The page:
Students begin their studies in American History with the establishment of the thirteen colonies and travel a time line to the present. Students participate in activities such as internet scavenger hunts, traveling the Oregon Trail and becoming a figure in a wax museum of important historical figures. Once every two years, the fifth and sixth grade classes take a weeklong trip to Washington, D. C., to visit the Capitol, White House, National Archives, and many other historical buildings. On this trip, students have the opportunity to see how the government serves our country. They also visit memorials that honor the country’s forefathers, leaders, and those who fought to protect our freedom.
Sixth graders at Riverhill learn math using the Saxon system. Saxon’s distributed approach breaks apart traditional units and distributes the concepts throughout the year. Not all students learn at the same rate, and Saxon allows for skills to be built upon every day throughout the entire year. Guided problem solving is a first approach toward mastery of higher level thinking skills; students then move on to applying their problem solving skills to real-world situations.
English for sixth graders at Riverhill consists of learning the grammar, usage, and mechanics skills necessary for clear written and oral communication. Using the skills learned, students write narrative, persuasive, expository, and descriptive essays. Writing and public speaking skills learned in English are integrated throughout the sixth grade curriculum. Language concepts are further explored through the continuation of our Greek and Latin Root Words program, our spelling program, and our vocabulary program.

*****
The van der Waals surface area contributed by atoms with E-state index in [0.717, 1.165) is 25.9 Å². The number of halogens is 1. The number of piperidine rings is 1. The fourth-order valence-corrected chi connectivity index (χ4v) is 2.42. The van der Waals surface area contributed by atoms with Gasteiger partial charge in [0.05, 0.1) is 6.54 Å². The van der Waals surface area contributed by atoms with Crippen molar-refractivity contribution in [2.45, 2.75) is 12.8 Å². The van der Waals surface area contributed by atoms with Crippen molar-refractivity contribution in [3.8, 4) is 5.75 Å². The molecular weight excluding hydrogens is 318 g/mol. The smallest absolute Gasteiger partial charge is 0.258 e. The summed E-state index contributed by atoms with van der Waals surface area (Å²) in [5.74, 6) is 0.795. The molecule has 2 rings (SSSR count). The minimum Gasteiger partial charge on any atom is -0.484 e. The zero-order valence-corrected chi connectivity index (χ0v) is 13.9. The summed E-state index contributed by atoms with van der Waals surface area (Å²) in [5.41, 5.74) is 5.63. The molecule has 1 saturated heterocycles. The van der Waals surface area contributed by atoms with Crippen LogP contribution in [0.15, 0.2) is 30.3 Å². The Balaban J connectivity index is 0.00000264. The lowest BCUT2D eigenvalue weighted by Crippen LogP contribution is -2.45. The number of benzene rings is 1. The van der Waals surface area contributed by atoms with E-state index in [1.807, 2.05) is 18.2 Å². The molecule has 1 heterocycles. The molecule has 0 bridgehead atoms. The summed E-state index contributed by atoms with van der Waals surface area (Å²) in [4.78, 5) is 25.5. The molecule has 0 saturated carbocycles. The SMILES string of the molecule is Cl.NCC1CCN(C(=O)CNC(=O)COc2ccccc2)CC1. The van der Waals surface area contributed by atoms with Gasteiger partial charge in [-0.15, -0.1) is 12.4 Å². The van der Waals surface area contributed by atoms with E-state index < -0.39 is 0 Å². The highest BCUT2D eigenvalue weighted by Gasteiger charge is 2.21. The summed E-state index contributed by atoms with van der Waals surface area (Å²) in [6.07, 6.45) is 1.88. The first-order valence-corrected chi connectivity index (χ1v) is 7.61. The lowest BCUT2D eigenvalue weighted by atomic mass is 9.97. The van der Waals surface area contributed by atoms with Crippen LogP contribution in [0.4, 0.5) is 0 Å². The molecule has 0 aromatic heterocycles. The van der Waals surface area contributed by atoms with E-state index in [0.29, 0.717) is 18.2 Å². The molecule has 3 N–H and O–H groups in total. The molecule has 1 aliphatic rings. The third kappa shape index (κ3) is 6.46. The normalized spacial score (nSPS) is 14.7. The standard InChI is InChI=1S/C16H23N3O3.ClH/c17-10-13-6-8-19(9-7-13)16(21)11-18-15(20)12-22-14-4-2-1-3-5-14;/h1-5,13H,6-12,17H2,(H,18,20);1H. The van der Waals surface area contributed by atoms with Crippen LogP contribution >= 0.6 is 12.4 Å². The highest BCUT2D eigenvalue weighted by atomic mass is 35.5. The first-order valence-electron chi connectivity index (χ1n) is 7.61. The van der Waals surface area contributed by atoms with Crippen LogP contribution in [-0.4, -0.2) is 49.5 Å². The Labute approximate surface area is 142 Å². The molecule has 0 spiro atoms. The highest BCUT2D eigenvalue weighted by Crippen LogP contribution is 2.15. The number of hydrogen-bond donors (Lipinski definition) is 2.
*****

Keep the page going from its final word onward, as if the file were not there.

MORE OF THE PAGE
Science is an adventure through the earth–including a trip to the center! The year begins with a brief look at maps. Next is a unit on space which is a favorite with everyone. Following the adventures in space, students buckle down and begin studying earth processes, including the rock cycle, plate tectonics, weather, oceans, and biomes. What is science without experiments? In sixth grade, students do many experiments including measuring the altitude of the sun, drawing ellipses, looking through spectroscopes, measuring an earthquake, and triangulating the location of a hidden treasure on the school grounds.